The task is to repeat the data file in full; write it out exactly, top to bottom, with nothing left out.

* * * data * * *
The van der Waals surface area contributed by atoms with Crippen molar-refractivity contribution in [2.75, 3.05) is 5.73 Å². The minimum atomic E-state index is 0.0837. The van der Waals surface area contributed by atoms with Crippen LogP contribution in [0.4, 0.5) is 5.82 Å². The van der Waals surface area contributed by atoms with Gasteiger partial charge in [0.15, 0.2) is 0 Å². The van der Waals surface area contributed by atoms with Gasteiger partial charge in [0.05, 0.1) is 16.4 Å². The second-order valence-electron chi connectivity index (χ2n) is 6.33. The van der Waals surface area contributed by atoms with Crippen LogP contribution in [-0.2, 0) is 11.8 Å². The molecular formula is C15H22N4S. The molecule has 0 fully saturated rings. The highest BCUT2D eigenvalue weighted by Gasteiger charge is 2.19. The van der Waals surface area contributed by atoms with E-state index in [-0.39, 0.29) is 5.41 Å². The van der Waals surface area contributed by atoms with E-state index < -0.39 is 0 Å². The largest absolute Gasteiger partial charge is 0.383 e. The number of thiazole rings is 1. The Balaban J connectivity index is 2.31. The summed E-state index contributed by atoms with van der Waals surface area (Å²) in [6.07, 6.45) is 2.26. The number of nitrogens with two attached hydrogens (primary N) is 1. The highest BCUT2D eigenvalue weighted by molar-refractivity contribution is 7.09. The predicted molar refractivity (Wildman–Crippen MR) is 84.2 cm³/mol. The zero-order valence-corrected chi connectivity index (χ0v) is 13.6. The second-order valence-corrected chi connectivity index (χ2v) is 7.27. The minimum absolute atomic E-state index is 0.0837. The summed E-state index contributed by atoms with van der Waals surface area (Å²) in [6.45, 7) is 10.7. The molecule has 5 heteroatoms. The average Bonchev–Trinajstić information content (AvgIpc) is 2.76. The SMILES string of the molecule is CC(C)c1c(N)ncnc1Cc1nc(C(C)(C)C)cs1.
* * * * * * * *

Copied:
The van der Waals surface area contributed by atoms with Crippen molar-refractivity contribution in [2.75, 3.05) is 5.73 Å². The minimum atomic E-state index is 0.0837. The van der Waals surface area contributed by atoms with Crippen LogP contribution in [0.4, 0.5) is 5.82 Å². The van der Waals surface area contributed by atoms with Gasteiger partial charge in [0.15, 0.2) is 0 Å². The van der Waals surface area contributed by atoms with Gasteiger partial charge in [0.05, 0.1) is 16.4 Å². The second-order valence-electron chi connectivity index (χ2n) is 6.33. The van der Waals surface area contributed by atoms with Crippen LogP contribution in [-0.2, 0) is 11.8 Å². The molecular formula is C15H22N4S. The molecule has 0 fully saturated rings. The highest BCUT2D eigenvalue weighted by Gasteiger charge is 2.19. The van der Waals surface area contributed by atoms with E-state index in [-0.39, 0.29) is 5.41 Å². The van der Waals surface area contributed by atoms with E-state index < -0.39 is 0 Å². The largest absolute Gasteiger partial charge is 0.383 e. The number of thiazole rings is 1. The Balaban J connectivity index is 2.31. The summed E-state index contributed by atoms with van der Waals surface area (Å²) in [6.07, 6.45) is 2.26. The number of nitrogens with two attached hydrogens (primary N) is 1. The highest BCUT2D eigenvalue weighted by molar-refractivity contribution is 7.09. The predicted molar refractivity (Wildman–Crippen MR) is 84.2 cm³/mol. The zero-order valence-corrected chi connectivity index (χ0v) is 13.6. The second-order valence-corrected chi connectivity index (χ2v) is 7.27. The minimum absolute atomic E-state index is 0.0837. The summed E-state index contributed by atoms with van der Waals surface area (Å²) in [6.45, 7) is 10.7. The molecule has 5 heteroatoms. The average Bonchev–Trinajstić information content (AvgIpc) is 2.76. The SMILES string of the molecule is CC(C)c1c(N)ncnc1Cc1nc(C(C)(C)C)cs1.